Pirates pitcher James McDonald finds a few positives in loss to Cubs

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The mistakes stood out for James McDonald Tuesday night, but the signs pointed in the right direction.

Lack of command at precisely the wrong time hurt, as did fastballs left over the plate. The Pirates offense struggled for the second consecutive game, and the resulting combination was a second consecutive loss, 5-1 against the Chicago Cubs at PNC Park.

McDonald felt better about the way he pitched Tuesday, even if the results did not reflect it in what proved to be the third consecutive game in which he has struggled.

"I can live with this loss," he said. "I feel like I competed."

McDonald pitched six innings and allowed five runs on five hits, two of them home runs. He walked three, one intentionally, and struck out six. He has allowed at least four earned runs in each of his past three starts.

In that span, he has allowed 15 earned runs and 22 hits in 152/3 innings.

Pirates manager Clint Hurdle also felt McDonald's performance improved over his previous outings.

"He was so much better across the board," Hurdle said. "Downhill plane to his fastball, consistent velocity, breaking ball was better, slider was better. Couple pitches he'd like to have back.

"That's the James we saw the first half of the season."

Two of those previous starts were on the road in Milwaukee and Colorado, both tough pitchers' parks. At home this season, though, McDonald (10-4) had a 1.69 ERA.

"I had pretty decent command," McDonald said. "They just hit the ball when they had to."

The only run the Pirates managed off Cubs starter Paul Maholm (9-6) came on Garrett Jones' solo home run in the fourth. They have scored one combined run in the past two games.

Maholm pitched eight innings and allowed one run on four hits, striking out seven. He had pitched at least six innings in his past four starts and allowed one or fewer runs in each of them.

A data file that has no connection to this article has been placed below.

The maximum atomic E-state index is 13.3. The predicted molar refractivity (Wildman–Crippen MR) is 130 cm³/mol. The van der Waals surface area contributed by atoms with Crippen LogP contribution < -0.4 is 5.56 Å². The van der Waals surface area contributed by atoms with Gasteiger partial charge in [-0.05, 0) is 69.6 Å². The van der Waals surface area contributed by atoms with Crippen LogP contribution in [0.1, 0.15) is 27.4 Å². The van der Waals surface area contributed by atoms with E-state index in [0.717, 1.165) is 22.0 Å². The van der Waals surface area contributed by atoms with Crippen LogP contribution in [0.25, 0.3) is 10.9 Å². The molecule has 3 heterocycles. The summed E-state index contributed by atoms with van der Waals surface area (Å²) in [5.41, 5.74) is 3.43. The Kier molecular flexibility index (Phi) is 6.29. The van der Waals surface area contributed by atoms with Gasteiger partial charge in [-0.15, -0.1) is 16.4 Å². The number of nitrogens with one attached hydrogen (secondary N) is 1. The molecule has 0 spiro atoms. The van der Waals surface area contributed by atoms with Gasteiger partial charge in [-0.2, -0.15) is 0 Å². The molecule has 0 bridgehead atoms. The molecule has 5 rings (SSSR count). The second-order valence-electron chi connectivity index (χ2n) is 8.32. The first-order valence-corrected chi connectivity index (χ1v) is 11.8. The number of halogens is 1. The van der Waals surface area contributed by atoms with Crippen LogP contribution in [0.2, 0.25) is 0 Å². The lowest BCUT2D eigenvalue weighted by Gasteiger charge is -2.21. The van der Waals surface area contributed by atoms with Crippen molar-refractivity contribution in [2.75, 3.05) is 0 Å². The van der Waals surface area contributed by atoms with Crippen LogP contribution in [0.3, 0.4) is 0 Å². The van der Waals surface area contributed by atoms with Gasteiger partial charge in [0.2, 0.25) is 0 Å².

"I looked at the guy who pitched [Monday] night [Jeff Samardzija] and talked to a couple people, it just happened to be the best game he pitched all year," Hurdle said.

"Paul had four consecutive [starts] with six innings and one run. He pitched very effectively [Tuesday night]. What it does remind you of is this isn't going to be easy."

McDonald left a fastball up and over the middle of the plate to Starlin Castro, the second batter of the game. Castro capitalized, hitting his ninth home run to give the Cubs a 1-0 lead.

McDonald left another fastball up to Geovany Soto in the second, but Soto's long fly ball died just shy of the wall in center. After the home run from Castro, McDonald retired 12 consecutive batters.

Jones tied the score in the fourth with his 14th home run and first this season against a left-hander. He had not homered against a left-hander since Aug. 16, 2011, when he did it against the St. Louis Cardinals' Arthur Rhodes.

McDonald's lack of control hurt in the fifth. He walked Soto, then got Darwin Barney to line out. He intentionally walked Luis Valbuena to reach Maholm, but walked Maholm on four pitches to load the bases. David DeJesus then doubled off the wall in right, scoring two runs and putting the Cubs up, 3-1.

Anthony Rizzo singled in the sixth before Alfonso Soriano hit his 19th homer to make it 5-1.

McDonald has allowed 12 home runs in 1252/3 innings this season.


Bill Brink: bbrink@post-gazette.com and on Twitter @BrinkPG. First Published July 25, 2012 4:00 AM


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